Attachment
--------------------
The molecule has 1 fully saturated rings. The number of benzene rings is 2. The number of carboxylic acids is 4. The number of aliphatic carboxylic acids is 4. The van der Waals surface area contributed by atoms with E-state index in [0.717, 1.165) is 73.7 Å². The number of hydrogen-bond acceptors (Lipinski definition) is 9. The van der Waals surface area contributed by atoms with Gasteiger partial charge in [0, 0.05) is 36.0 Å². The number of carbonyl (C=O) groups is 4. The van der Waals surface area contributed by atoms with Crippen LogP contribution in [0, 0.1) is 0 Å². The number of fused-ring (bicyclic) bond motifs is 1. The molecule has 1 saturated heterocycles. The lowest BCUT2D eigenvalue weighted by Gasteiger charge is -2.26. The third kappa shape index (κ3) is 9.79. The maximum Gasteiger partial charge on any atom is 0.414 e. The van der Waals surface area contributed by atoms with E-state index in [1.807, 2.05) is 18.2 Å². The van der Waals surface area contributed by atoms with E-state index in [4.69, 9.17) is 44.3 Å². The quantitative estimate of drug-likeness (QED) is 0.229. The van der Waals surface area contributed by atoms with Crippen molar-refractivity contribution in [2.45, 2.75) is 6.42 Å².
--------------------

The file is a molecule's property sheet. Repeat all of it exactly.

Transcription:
The molecule has 1 fully saturated rings. The number of benzene rings is 2. The number of carboxylic acids is 4. The number of aliphatic carboxylic acids is 4. The van der Waals surface area contributed by atoms with E-state index in [0.717, 1.165) is 73.7 Å². The number of hydrogen-bond acceptors (Lipinski definition) is 9. The van der Waals surface area contributed by atoms with Gasteiger partial charge in [0, 0.05) is 36.0 Å². The number of carbonyl (C=O) groups is 4. The van der Waals surface area contributed by atoms with Crippen LogP contribution in [0, 0.1) is 0 Å². The number of fused-ring (bicyclic) bond motifs is 1. The molecule has 1 saturated heterocycles. The lowest BCUT2D eigenvalue weighted by Gasteiger charge is -2.26. The third kappa shape index (κ3) is 9.79. The maximum Gasteiger partial charge on any atom is 0.414 e. The van der Waals surface area contributed by atoms with E-state index in [1.807, 2.05) is 18.2 Å². The van der Waals surface area contributed by atoms with E-state index in [4.69, 9.17) is 44.3 Å². The quantitative estimate of drug-likeness (QED) is 0.229. The van der Waals surface area contributed by atoms with Crippen molar-refractivity contribution in [2.45, 2.75) is 6.42 Å².